Short Film Review: The Last Confession

Horror has long had a fascination with Nazis. A subset of the video nasties from the 1980s bore titles like SS Experiment Camp and Gestapo’s Last Orgy.

In recent years we have seen films like Dead Snow, Blood Creek, and from this year’s FrightFest : Sky Sharks (Nazi flying sharks) and Skull: The Mask (Nazis experimenting with a magical artefact).

The Last Confession tells the story of a former guard at Birkenau giving a death bed confession—a sin that he gives as much weight as infidelity. This is no Sky Sharks, landing more in the territory of Apt Pupil with a simple storytelling approach that has a theatrical feel.

I could imagine this story working extremely well at the London Horror Festival, ideally in a black box studio, giving more space to the storytelling and drawing the audience slowly in.

And space is what I think The Last Confession needs—this is a dialogue heavy affair and this slightly prevents any sense of tension. There are some lovely, subtle hints at what is to come, but they are placed so close together you put the pieces in place too early.

Stripping back the dialogue I think would have allowed director Dustin Curtis Murphy to create more of a sense of tension and increasing unease, as it moves towards the climactic moments.

It’s a similar story with the music—at times, a little too overpowering when what we want is to be sucked in by the storytelling.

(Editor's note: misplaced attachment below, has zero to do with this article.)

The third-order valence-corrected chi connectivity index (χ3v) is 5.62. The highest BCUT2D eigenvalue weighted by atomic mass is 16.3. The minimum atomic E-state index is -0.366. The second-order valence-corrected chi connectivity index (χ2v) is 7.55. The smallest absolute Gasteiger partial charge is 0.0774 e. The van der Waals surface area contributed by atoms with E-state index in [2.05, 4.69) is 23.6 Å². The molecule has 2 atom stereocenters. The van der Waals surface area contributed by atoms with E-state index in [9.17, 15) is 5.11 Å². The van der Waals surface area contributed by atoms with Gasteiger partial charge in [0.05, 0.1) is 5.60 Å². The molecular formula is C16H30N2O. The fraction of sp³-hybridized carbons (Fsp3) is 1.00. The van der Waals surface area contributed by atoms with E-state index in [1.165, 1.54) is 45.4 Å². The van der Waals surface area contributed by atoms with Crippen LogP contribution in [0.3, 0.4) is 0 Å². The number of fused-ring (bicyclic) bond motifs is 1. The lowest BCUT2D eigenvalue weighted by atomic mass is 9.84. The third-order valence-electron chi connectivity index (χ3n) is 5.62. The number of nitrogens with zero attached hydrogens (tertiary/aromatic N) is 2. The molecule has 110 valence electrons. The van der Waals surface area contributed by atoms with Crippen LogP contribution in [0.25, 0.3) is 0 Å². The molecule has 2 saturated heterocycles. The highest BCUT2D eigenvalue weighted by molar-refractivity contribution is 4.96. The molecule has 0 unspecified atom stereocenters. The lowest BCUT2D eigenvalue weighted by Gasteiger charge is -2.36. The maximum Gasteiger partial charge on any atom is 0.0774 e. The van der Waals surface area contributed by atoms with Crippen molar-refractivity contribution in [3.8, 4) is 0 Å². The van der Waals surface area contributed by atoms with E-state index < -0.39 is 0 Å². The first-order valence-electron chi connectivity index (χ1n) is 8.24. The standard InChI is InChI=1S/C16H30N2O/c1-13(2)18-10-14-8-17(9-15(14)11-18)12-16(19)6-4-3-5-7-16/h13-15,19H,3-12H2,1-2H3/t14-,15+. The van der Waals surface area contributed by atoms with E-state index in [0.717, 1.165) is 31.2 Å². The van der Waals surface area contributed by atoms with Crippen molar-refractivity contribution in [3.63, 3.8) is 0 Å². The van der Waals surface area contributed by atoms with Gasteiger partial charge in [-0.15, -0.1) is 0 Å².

Visually, Murphy plays intelligently with the contrast between light and shadows and the flashbacks to Birkenau are grainy and stylistic—something it would have been great to see more of.

Where The Last Confession really comes into its own is its relevance. For a film that is dealing largely with horrific crimes committed well over fifty years ago, it has a lot to say about today’s world.

The moment where Fr Kramer responds to Paul Bassett Davies’s former concentration camp guard professing a clear conscience regarding his actions in the war with a “Just following orders” felt incredibly relevant.

Even the sight of someone coughing and on oxygen felt unnerving in the light of the current pandemic—which only heightened the connection between the horrors of the concentration camps and the world we’re living in.

This is the strength of The Last Confession and it’s because of this that I would urge people to watch it.

By Ed Hartland

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